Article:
It is axiomatic that "courts are obligated to give deference to the decision of the arbitrator" (Matter of New York City Tr. Auth. v Transport Workers' Union of Am., Local 100, AFL-CIO, 6 NY3d 332, 336; see Matter of Henneberry v ING Capital Advisors, LLC, 10 NY3d 278, 284, rearg denied 10 NY3d 892). Here, however, the court improperly substituted its own findings for those of the arbitrator by determining that the employee was terminated at the request of ICE; that her security clearance was revoked; and that, because her security clearance had been revoked, she was not entitled to participate in the arbitration proceedings pursuant to the terms of the CBA. The court therefore erred in vacating that portion of the award determining that the employee was not discharged for just cause.

We agree with APSS that the arbitrator exceeded his authority by directing that the employee be reinstated and awarding her back pay and benefits, and we thus conclude that the court properly vacated those provisions of the award. Despite the fact that the arbitrator correctly recognized that, pursuant to its contract with ICE, APSS lacked the authority to reinstate the employee to her position, the arbitrator nevertheless "restore[d] her employment record and compensate[d] her for lost wages and benefits." "An award may be vacated on the ground that an arbitrator exceeded his or her power only where the arbitrator's award violates a strong public policy, is irrational or clearly exceeds a specifically enumerated limitation on the arbitrator's power' " (Matter of Communication Workers of Am., Local 1170 v Town of Greece, 85 AD3d 1668, 1669, quoting New York City Tr. Auth., 6 NY3d at 336; see Matter of Buffalo Teachers Fedn., Inc. v Board of Educ. of City School Dist. of City of Buffalo, 50 AD3d 1503, 1505, lv denied 11 NY3d 708). Here, although the arbitrator found that the employee was not terminated for just cause, he was nevertheless without authority under the terms of the CBA to direct APSS to reinstate her or to compensate her with back pay and benefits. The CBA expressly provides that an employee who is on unpaid administrative leave or is suspended during an investigation mandated by ICE for an employee action is not eligible for back pay and benefits even in the event that the employee's security clearance is reinstated and the individual returns to work. If, however, an employee is on unpaid administrative leave or is suspended for a reason "not related to an ICE order to place the employee on administrative leave or suspension," the employee is entitled to back pay and benefits. Notably, the CBA further provides that "[t]he Arbitrator shall have no power to add to, subtract from, or modify the provisions of this agreement in arriving at a decision of the issue presented and shall confine his or her decision solely to the application and interpretation of this Agreement."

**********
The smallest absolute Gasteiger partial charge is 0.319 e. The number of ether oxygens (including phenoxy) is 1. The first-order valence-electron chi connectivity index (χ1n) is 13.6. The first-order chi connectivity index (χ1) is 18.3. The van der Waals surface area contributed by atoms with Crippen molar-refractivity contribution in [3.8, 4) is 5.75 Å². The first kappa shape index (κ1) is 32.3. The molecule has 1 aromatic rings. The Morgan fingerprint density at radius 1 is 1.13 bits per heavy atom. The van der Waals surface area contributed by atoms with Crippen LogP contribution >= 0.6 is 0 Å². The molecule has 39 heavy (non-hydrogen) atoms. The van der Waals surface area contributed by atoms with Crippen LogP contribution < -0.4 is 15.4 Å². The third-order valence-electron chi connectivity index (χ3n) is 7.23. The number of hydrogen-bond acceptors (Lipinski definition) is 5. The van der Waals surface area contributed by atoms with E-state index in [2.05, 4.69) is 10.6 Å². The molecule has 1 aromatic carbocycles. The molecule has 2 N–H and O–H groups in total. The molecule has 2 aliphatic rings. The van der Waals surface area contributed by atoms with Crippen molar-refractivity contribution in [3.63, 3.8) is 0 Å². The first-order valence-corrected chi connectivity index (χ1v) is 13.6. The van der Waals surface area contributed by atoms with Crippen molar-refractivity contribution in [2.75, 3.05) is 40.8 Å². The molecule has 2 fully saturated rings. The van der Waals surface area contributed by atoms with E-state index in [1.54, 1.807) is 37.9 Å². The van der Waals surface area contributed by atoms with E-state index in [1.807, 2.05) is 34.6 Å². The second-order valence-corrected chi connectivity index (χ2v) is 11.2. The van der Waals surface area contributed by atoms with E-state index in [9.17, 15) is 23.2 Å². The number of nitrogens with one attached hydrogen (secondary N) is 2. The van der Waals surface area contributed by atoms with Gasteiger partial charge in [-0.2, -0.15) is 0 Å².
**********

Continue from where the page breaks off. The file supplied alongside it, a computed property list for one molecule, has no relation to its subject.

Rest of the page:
Here, the employee was terminated based upon the actions observed on the video tape provided to APSS by ICE, and we thus conclude that, pursuant to the express terms of the CBA, the employee is not entitled to back pay and benefits and would not be so entitled even if APSS had the authority to reinstate her to her position. We therefore conclude that the arbitrator exceeded his authority by "add[ing] to" the CBA and awarding the employee a remedy that is not permitted.